“Drug-resistant” tuberculosis in Iraq..a severe disease and new methods of oral treatment

In Sadr City, a district of the Iraqi capital, Baghdad, Ihsan Ali sits with his four children at home, where the 44-year-old father is enjoying the company of his family after weeks of isolating himself from them.

Ehsan has had tuberculosis twice before, but doctors have recently diagnosed him with MDR.

TB patients usually have severe symptoms that affect their lives, including cough, chest pain, severe weakness, sudden weight loss and fever.

TB, which does not have complications, can be cured, but patients must endure months of treatment with strong and harsh medicines. However, tuberculosis infection can develop into drug resistance, thus turning the disease into what is known as multidrug-resistant tuberculosis.

Drug resistance occurs when TB medicines are not used properly, when health care providers make mistakes in prescribing them, when medicines are of poor quality, and/or when patients do not comply with the treatments prescribed to them as advised by doctors.

Until recently, the treatment of multidrug-resistant tuberculosis was based on strong drugs taken orally and injected, so that the treatment program can take up to two years, and these treatments may lead to patients being exposed to serious side effects such as deafness and kidney damage, as well as severe psychological problems.

better treatment

Médecins Sans Frontières teams working in Iraq are supporting the National Institute for Tuberculosis Control in screening and diagnosing patients with both common and multidrug-resistant tuberculosis.

MSF has also worked to introduce an innovative program for the treatment of MDR-TB patients, based on two new drugs, “bedaquiline” and “delamanid”.

This new program, which is recommended by the World Health Organization, relies on medicines taken entirely by mouth, eliminating patients from the need for painful injections.

These new drugs have also been shown to improve patients’ compliance rates with treatment programmes, and achieve greater treatment success in a shorter period of time and with fewer side effects.

Hamida, a 65-year-old grandmother, says: “I used to treat my previous injuries with daily injections that were causing me a lot of side effects. I had severe itching and bruising on the skin. But I feel better since I started taking the oral pills, they are much better. The tablets give me some stomach ache, but the side effects are much less than the injections.”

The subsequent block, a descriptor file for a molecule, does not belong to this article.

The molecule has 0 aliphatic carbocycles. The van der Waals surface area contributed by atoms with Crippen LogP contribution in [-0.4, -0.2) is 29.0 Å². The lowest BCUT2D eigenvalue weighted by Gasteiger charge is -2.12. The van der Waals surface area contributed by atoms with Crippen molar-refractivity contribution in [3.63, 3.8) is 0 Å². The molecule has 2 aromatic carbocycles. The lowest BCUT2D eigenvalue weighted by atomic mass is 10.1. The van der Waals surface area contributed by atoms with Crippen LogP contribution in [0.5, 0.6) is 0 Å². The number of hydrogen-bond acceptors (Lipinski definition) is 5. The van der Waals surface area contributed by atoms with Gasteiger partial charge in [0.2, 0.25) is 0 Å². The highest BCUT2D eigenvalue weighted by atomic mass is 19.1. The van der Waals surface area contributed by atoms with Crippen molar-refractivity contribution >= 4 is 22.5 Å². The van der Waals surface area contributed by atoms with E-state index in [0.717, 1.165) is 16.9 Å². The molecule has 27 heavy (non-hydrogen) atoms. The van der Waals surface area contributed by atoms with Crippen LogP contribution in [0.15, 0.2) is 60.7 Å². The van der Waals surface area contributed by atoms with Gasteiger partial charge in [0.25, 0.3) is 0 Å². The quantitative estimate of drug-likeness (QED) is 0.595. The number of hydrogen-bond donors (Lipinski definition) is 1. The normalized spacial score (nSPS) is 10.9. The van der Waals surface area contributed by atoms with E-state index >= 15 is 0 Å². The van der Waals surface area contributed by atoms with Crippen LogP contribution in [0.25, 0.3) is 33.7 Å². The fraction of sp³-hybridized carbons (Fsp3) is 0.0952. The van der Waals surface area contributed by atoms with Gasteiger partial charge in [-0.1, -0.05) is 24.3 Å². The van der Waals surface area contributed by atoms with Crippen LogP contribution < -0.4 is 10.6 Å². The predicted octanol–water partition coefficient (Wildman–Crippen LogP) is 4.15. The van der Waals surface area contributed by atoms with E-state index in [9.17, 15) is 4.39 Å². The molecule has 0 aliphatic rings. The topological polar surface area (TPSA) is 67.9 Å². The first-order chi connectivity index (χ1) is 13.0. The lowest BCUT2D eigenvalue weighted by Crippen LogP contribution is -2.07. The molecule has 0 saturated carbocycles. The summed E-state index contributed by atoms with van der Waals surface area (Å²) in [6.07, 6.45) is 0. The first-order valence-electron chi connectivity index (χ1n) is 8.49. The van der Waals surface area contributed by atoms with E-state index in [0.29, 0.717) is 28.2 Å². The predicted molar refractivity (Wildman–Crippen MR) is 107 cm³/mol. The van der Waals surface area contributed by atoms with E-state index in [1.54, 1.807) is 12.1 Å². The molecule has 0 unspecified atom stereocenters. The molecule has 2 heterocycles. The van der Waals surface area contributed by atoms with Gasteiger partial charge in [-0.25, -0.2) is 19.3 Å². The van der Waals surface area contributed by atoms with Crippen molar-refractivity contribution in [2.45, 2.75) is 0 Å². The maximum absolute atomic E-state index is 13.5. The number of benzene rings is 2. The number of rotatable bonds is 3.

Hamida is among the first Iraqi patients to make a full recovery from the disease after completing the new treatment programme.

Hamida looks at the x-rays

Another testimony is provided by Faten, a mother of one boy and three girls who lives in Baghdad.

“In July 2020, I had a persistent cough and a fever and was tired all the time,” says Faten. “I went for medical advice and the doctors referred me to the National Tuberculosis Institute, where I was diagnosed with MDR-TB. The results of the tests did not surprise me, as I was aware of the nature of this disease and used to its symptoms.”

She continues: “The disease and the nature of its treatment were not strange to me, as my daughter had contracted tuberculosis earlier, and the treatment regimen that my daughter followed was interrupted by injections and oral medications, and she used to take an injection every day for 8 months. She suffered both until she recovered, as I felt very weak, She lost a lot of weight. She also lost her ability to study or go to school. We used to visit the institute every month to get tests and get medicines.”

But Faten’s treatment was different: “When I was diagnosed with MDR-TB, I did not receive any injections, but took a full oral regimen. At first, I was very tired. I had to stay in bed all the time. It’s not easy at all. In addition to the physical suffering, I had to isolate myself and not see my family and wondered how I could do my duties as a housewife. But thank God, my oldest daughter helped me with the housework.”